California Dreamin’ (PART 1)

by Tariq Iqbal

PART 1 of 2
  • Someday, Somewhere, You Said Hello
  • And Walked Into My Life

“Hello neighbor,” she had greeted him. 

He was startled and a little perplexed as he looked up from his desk. 

This was not the first time she had said hello. Once, she had slid across from her cubicle, and, with a captivating smile, said, “Hi. I always wonder what you do sitting quietly at your computer all day.” 

He was reading the online edition of The Globe and Mail. 

Flustered, and somewhat embarrassed, he quickly did an Alt-Tab to show her that there was actually a process running in the background and he was merely whiling away the time waiting for it to finish. But he managed only a mumble, and was not sure if he had quite redeemed his standing.

“I hear you are from Canada,” she had continued on this, the second, occasion. “I went to school in California, so we are practically neighbours.” 

He noticed the way she had rolled her ‘r’ when she said California, as an Arab was wont to do. 

He lit up. “California. I’ve been there. Went to university in Nevada. Would often go up to Lake Tahoe, the California side. Beautiful place.” 

“Oh yes. I’ve been to Tahoe myself. Played the slots at Harrah’s,” she laughed.

wood sea landscape mountains
Lake Tahoe – Photo by Soly Moses on

“And I used to love visiting San Francisco,” he said. 

“Yes, such a lively city … Fisherman’s Wharf, Alcatraz, Lombard Street,” she recollected.

white concrete building near body of water
Alcatraz – Photo by Darren Patterson on

“Went to the Berkeley campus once,” he remembered. “As I was walking about enjoying the ambience, I heard someone shout, ‘My big, heavy balustrades!’ and there was a commotion. A crowd had started to gather around two men having an argument. I joined them out of curiosity. One of the two, a professor, had just published a book, and having an altercation over its contents out in the open was his way of promoting it. The other man came up to him, within an inch of his face, and, lifting his spectacles as if to take a closer look, declared, ‘Interesting specimen of a beast.”

She squealed with laughter. 

“They had staged the whole thing. That was Berkeley for you. No inhibitions. Lovely place.” 

“I know. Never went to the campus, but I used to visit the area around it. Had some great restaurants and food,” she recalled. 

“Halal of course,” he had a teasing smile. 

She smiled, “For the first couple of years.” 

Then, with a sudden, faraway look in his eyes, he remembered, “I was in San Francisco on New Year’s Eve 1985.”

San Francisco

“Oh wow. I wasn’t even born then,” she said in awe. 

“Danced the slow-dance for the first time in my life. With Mabel,” still that faraway look. “I put my left hand at her back and held up my right to hold hers. She had to correct me. It was the other way around.”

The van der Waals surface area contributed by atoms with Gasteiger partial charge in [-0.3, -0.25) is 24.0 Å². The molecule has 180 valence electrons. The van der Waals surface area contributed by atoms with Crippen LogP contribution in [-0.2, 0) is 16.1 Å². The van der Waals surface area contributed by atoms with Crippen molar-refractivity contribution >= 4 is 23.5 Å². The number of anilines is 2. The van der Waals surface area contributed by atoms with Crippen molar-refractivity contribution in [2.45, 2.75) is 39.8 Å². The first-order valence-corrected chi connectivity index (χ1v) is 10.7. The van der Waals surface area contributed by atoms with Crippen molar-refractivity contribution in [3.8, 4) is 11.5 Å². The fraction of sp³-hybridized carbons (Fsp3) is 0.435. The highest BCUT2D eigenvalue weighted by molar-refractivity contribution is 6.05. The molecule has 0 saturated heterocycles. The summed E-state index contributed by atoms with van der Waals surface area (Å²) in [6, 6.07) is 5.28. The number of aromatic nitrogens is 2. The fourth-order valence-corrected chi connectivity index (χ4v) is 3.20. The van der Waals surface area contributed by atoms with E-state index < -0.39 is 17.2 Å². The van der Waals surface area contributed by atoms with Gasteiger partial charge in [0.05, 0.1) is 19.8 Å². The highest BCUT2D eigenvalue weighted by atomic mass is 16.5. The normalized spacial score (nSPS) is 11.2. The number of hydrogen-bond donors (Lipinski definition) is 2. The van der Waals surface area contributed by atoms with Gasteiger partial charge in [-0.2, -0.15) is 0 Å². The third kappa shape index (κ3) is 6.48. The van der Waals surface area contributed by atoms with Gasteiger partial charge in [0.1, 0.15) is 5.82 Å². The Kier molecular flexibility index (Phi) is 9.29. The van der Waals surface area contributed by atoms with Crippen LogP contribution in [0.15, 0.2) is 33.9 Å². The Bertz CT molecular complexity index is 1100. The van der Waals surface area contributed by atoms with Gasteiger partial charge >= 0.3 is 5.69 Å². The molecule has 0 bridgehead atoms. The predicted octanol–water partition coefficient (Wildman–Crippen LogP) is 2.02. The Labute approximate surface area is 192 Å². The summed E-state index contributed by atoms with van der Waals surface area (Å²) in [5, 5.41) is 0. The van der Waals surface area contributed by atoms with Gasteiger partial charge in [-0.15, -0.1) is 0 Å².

They both laughed.

“I realized afterwards that men always focus on only the woman in the movies, and so, when called upon to perform all of a sudden, I unthinkingly assumed the woman’s posture.” 

She wanted to know more. 

“Mabel was at the New Year’s Eve party with her boyfriend. The idiot had gone on a drinking binge and left her all alone and abandoned. To spite him, she asked me to dance with her. Who the hell was I to refuse?”  

They laughed again. 

“I often wondered what became of Mabel and her boyfriend. A pretty girl, and fiery, but with a quiet self-assurance. I cursed myself later for not having asked her for her phone number.” 

They chatted about California. She missed it so much. They talked about what a thrill it was to drive along the coast down Highway 1, how cold it could get in the evenings under Golden Gate Bridge even in the summer, how amusing it was to see kids skating on Venice Beach in LA followed by their grandparents, also on skates … another squeal of laughter … and how you could walk around for hours and hours, aimlessly, basking in the charms of the tree-lined backstreets and gardens. You could fall in love at the drop of a hat. California did that to you. 

The conversation turned to Oman, her country. 

“How do you like Oman and its people?” she was curious to know. 

“Awesome. Omanis are the friendliest people on earth,” he replied with conviction, forgetting for a minute that that accolade belonged to the Canadians.  


She was a new hire, fresh out of university and full of the vitality and eagerness and nervousness that comes with being fresh out of university. 

He had not noticed any of it. All he was aware of was that a pretty new hire had joined.

He was a temporary hire, an old hand, concentrating on completing his project and moving on to another job, another city, possibly somewhere far, far away. Prince Edward Island, away in the Canadian Maritimes? He had always wanted to go there. Perhaps that would be the next destination. 


Click here for PART 2


Tariq Iqbal, aka Tony, is a retired banker who refuses to retire and is, therefore, a freelance consultant (aren’t we all) who advises banks on the profitability, or lack thereof, of their customers. He dabbles in writing, wears his heart on his sleeve, and is generally likeable, if he says so himself. 

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